At the completion of the vow, since there is no Temple in which to offer the appropriate sacrifices, gifts of food are made to the poor. When a Nazirite completes the time of their vow, there are special prayers said in the synagogue for their purification. They give notice of the time of the end of their vow, so that everything can be prepared for them. When they come to the synagogue for the prayers at the end of their vow, they offer a small a basket of unleavened bread made of quality flour with oil, and biscuits brushed with olive oil; thick loaves made of flour mixed with olive oil; and a cup of wine. These are later given to the poor.
To become a Nazirite
There is no set formula of words, but then again, there is no ceremony involved in starting the vow. One can merely say,
“I take the Nazirite vow. I vow that no razor shall touch the hair of my head, and that I shall not touch the fruit of the vine. I take the vow for (eg thirty days), and I dedicate the time of my vow to the holiness and service of YHVH my God. ”
If one made further vows in addition to what was required, then one can mention these next.
The practice of additional vows was something that was also heavily abused in ancient times. People used to bargain with God and say, ‘If You do X for me, then I will do Y as part of my vow’. This is not how it works. Additional vows are intended to heighten to devotion of the soul to God during the time of the vow, not expecting any reward for them.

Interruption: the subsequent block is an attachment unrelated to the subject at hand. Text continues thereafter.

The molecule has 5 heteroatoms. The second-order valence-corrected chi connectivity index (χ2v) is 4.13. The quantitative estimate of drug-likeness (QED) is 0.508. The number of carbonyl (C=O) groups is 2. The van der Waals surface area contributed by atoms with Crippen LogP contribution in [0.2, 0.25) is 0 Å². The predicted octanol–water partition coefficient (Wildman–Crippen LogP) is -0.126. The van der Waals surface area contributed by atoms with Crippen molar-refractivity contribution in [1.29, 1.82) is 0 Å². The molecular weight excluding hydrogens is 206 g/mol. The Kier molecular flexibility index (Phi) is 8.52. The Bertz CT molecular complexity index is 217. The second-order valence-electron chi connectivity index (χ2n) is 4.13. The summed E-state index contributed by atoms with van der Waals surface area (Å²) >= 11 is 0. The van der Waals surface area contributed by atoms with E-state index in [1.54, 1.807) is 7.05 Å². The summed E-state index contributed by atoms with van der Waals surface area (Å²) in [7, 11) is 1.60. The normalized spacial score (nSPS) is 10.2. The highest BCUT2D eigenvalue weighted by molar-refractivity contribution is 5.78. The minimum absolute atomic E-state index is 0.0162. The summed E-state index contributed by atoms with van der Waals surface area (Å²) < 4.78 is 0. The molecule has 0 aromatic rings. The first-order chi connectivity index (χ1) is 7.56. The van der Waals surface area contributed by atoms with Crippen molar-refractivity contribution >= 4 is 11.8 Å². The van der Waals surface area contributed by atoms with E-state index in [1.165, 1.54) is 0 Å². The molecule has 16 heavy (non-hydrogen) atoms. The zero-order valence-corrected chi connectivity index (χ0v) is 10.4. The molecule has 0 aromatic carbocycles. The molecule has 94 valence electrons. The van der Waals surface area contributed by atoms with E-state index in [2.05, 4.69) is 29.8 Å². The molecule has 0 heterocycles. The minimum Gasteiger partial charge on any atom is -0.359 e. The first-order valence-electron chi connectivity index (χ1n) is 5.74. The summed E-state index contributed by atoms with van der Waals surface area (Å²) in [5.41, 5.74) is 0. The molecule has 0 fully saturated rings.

This is what the book of Numbers 6:1-21 says with regard to the Nazirite vow:
1Then YHVH said to Moses:
9 If someone dies very suddenly in their presence, so that their dedicated head becomes unclean, they shall shave their head on the day of their purification, that is, on the seventh day. 10 On the eighth day they shall bring two turtledoves or two pigeons to the priest at the entrance of the meeting tent. 11 The priest shall offer up the one as a sin offering and the other as a holocaust, thus making atonement for them for the unintentional transgression they have committed by reason of the dead person. On the same day they shall reconsecrate their head 12 and begin anew the period of their dedication to YHVH as a Nazirite, bringing a yearling lamb as a guilt offering. The previous period is not valid, because their dedicated head became unclean.
18 Then at the entrance of the meeting tent the Nazirite shall shave their dedicated head, collect the hair, and put it in the fire that is under the peace offering. 19 After the Nazirite has shaved off their dedicated hair, the priest shall take a boiled shoulder of the ram, as well as one unleavened cake and one unleavened wafer from the basket, and shall place them in the hands of the Nazirite. 20 The priest shall then wave them as a wave offering before YHVH. They become sacred and shall belong to the priest, along with the breast of the wave offering and the leg of the raised offering. Only after this may the Nazirite drink wine.